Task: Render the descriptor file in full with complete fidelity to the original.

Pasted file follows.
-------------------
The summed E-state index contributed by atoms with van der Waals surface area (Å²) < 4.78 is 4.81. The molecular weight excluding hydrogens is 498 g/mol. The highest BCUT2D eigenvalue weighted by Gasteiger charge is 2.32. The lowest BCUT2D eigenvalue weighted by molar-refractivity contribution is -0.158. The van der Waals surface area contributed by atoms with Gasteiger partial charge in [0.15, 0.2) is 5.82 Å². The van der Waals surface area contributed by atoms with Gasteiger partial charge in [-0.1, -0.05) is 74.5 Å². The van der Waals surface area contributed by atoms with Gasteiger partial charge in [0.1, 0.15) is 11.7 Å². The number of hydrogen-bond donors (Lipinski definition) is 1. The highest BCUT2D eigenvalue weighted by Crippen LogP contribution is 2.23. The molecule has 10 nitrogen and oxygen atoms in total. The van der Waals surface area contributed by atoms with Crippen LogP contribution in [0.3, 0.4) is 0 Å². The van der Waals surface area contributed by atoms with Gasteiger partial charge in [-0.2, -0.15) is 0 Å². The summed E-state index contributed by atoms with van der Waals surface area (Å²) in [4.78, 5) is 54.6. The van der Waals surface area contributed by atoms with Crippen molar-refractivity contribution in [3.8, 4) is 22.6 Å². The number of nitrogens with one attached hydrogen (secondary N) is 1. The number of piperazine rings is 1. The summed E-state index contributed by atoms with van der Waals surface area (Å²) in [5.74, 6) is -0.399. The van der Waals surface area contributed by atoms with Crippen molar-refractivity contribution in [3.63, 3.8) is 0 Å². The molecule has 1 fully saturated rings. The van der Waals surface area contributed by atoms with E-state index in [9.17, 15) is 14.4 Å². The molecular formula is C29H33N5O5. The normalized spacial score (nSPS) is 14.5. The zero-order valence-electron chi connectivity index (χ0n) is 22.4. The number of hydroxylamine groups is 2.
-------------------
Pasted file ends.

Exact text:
The summed E-state index contributed by atoms with van der Waals surface area (Å²) < 4.78 is 4.81. The molecular weight excluding hydrogens is 498 g/mol. The highest BCUT2D eigenvalue weighted by Gasteiger charge is 2.32. The lowest BCUT2D eigenvalue weighted by molar-refractivity contribution is -0.158. The van der Waals surface area contributed by atoms with Gasteiger partial charge in [0.15, 0.2) is 5.82 Å². The van der Waals surface area contributed by atoms with Gasteiger partial charge in [-0.1, -0.05) is 74.5 Å². The van der Waals surface area contributed by atoms with Gasteiger partial charge in [0.1, 0.15) is 11.7 Å². The number of hydrogen-bond donors (Lipinski definition) is 1. The highest BCUT2D eigenvalue weighted by Crippen LogP contribution is 2.23. The molecule has 10 nitrogen and oxygen atoms in total. The van der Waals surface area contributed by atoms with Crippen LogP contribution in [0.3, 0.4) is 0 Å². The van der Waals surface area contributed by atoms with Gasteiger partial charge in [-0.2, -0.15) is 0 Å². The summed E-state index contributed by atoms with van der Waals surface area (Å²) in [4.78, 5) is 54.6. The van der Waals surface area contributed by atoms with Crippen molar-refractivity contribution in [3.8, 4) is 22.6 Å². The number of nitrogens with one attached hydrogen (secondary N) is 1. The number of piperazine rings is 1. The summed E-state index contributed by atoms with van der Waals surface area (Å²) in [5.74, 6) is -0.399. The van der Waals surface area contributed by atoms with Crippen molar-refractivity contribution in [3.63, 3.8) is 0 Å². The molecule has 1 fully saturated rings. The van der Waals surface area contributed by atoms with E-state index in [9.17, 15) is 14.4 Å². The molecular formula is C29H33N5O5. The normalized spacial score (nSPS) is 14.5. The zero-order valence-electron chi connectivity index (χ0n) is 22.4. The number of hydroxylamine groups is 2.